To Cailín Ciúin: “We have failed to fulfill this line in the proclamation on the care of our children”


IT was hailed as one of the best Irish films of all time when it was released this week.

but in fact, A Cailín Ciúin (The Quiet Girl) has been making quiet waves since debuting at the Berlin International Film Festival last February. He was awarded two prizes at the renowned film festival.

The Irish-language film swept away at this year’s Irish Film & Television Awards (IFTAs), winning seven awards including Best Director for Colm Bairéad, Best Actress for Catherine Clinch and Best Picture.

Even more impressive is the fact that A Cailín Ciúin cut off Kenneth Branaghs Belfast for the grand prizes.

Bairéad describes the win over the multiple Oscar nominee as “overwhelming”.

“For our literally quiet little film to make so much noise was pretty extraordinary. Certainly not a night we will forget,” added Bairéad.

Much has been made of the fact that the film is in Irish, while the novella (Support financiallyby Claire Keegan) is in English.

Bairéad shot the film in Irish to take advantage of Screen Ireland’s Cine4 programme, TG4 and BAI.

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He also wanted the film to reflect “the limitations of the Irish language” and how “we often fail to use language as a means of expressing how we really feel”.

“I’ve always been aware that I wanted to keep things organic and respect Irish society, to show that it’s not this monolingual world where people speak for no particular reason,” he says.

“My own experience is being raised bilingual and I was interested in adding that structural quality.

“I was also interested in using language as a form of characterization and not just commentary. For example, you have the father figure (played by Michael Patric) who speaks English in the family.

“I like the idea that if you’re not able to communicate in that language, that creates another barrier and so he strives to make a meaningful connection with his kids or his wife.”

Bairéad adds: “I was also interested in the non-verbal. As a filmmaker, I’ll deal with that anyway.

“This is cinema – it’s Hitchcockian. You should be able to understand 90 parts of a film without dialogue. And then there are so many different kinds of silences in the film.

“There is the stillness of shame, the stillness of sorrow, and strangely even the stillness of love that is so difficult for us to say and express to those close to us.”

Bairéad held open auditions, mostly in Gaeltacht areas of Munster, to find his title role. However, it was a tape by a little girl from Rathmines, south Dublin, that stole his (and later the audience’s) heart.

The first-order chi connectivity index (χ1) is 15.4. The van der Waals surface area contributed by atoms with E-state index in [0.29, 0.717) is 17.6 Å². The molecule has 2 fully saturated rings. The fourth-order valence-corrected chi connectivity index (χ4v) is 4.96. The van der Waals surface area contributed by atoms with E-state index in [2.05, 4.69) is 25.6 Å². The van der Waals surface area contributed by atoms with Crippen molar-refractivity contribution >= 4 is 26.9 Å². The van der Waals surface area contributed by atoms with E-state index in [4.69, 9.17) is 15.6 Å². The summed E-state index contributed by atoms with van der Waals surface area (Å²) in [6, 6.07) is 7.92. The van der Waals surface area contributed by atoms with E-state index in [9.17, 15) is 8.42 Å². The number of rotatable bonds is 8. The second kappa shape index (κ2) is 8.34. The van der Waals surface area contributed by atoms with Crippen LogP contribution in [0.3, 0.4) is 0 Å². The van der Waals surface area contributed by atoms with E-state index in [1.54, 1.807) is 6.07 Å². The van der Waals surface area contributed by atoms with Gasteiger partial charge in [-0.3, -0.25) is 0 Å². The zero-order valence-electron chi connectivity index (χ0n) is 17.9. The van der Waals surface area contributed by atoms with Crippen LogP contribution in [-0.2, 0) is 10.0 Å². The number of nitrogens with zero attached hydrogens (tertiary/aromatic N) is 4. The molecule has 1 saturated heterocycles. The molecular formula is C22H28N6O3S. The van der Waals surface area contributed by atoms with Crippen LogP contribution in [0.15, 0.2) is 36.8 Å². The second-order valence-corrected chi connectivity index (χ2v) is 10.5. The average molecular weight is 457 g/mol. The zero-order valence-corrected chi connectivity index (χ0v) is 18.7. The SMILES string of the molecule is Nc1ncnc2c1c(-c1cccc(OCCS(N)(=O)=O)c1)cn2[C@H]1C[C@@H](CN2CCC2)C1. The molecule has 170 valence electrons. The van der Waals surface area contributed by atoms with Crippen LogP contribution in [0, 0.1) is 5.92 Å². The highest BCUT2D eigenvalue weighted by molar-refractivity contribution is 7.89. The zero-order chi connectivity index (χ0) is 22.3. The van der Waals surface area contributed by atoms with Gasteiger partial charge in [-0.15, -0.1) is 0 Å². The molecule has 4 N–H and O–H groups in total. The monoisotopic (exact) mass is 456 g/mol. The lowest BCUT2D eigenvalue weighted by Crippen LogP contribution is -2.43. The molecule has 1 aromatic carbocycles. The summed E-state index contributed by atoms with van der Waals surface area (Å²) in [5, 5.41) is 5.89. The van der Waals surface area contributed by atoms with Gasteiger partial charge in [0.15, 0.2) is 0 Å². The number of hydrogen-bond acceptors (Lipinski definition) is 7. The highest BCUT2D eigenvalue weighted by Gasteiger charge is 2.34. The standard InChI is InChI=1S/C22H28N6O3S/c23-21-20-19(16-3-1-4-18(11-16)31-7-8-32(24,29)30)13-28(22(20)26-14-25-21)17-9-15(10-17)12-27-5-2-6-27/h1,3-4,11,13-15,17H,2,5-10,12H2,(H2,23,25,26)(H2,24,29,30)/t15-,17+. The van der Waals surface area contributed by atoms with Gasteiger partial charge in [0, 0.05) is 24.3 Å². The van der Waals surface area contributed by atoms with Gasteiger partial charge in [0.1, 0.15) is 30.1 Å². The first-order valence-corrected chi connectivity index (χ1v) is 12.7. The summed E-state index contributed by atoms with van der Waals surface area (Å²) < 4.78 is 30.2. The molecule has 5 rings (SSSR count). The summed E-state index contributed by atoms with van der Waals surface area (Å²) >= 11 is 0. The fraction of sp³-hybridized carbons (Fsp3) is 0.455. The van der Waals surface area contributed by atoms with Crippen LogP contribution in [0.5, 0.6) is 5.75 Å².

“Cleon [Ní Chrualaoí] The producer, who is also my wife, saw the tape first. She called me and said, ‘Oh my god, you have to see this. This girl is amazing.”

“It was just obvious from the start. She (Catherine Clinch) even recorded in the right rooms in her house, so she took her performance one step further.

“And the beauty of it was that she just had this inwardness that her character was about. That’s what makes them so compelling.

“She just has this extraordinary ability to emote with real strength, and she’s also very careful in a way that’s ideal for this character and her character’s psychological makeup.”

Bairéad talks about how to do the impulse A Cailín Ciúin was to “give a young person a voice at a time when young people often had none”.

He continues, “When we were making the film, we were very aware of the time the film was being made [came from] and this bad story in Ireland in terms of how we have treated our younger citizens.

“We somehow failed to live up to that line in the Irish proclamation of caring for the nation’s children. And while our film isn’t really a critique of institutional abuse or anything like that, I’m still very happy to see that people were very aware that this is the backdrop for our film.”

A Cailín Ciúin is for general release in Irish cinemas.

https://www.independent.ie/entertainment/movies/an-cailin-ciuin-weve-failed-to-live-up-to-that-line-in-the-proclamation-about-taking-care-of-our-children-41647986.html To Cailín Ciúin: “We have failed to fulfill this line in the proclamation on the care of our children”

Fry Electronics Team

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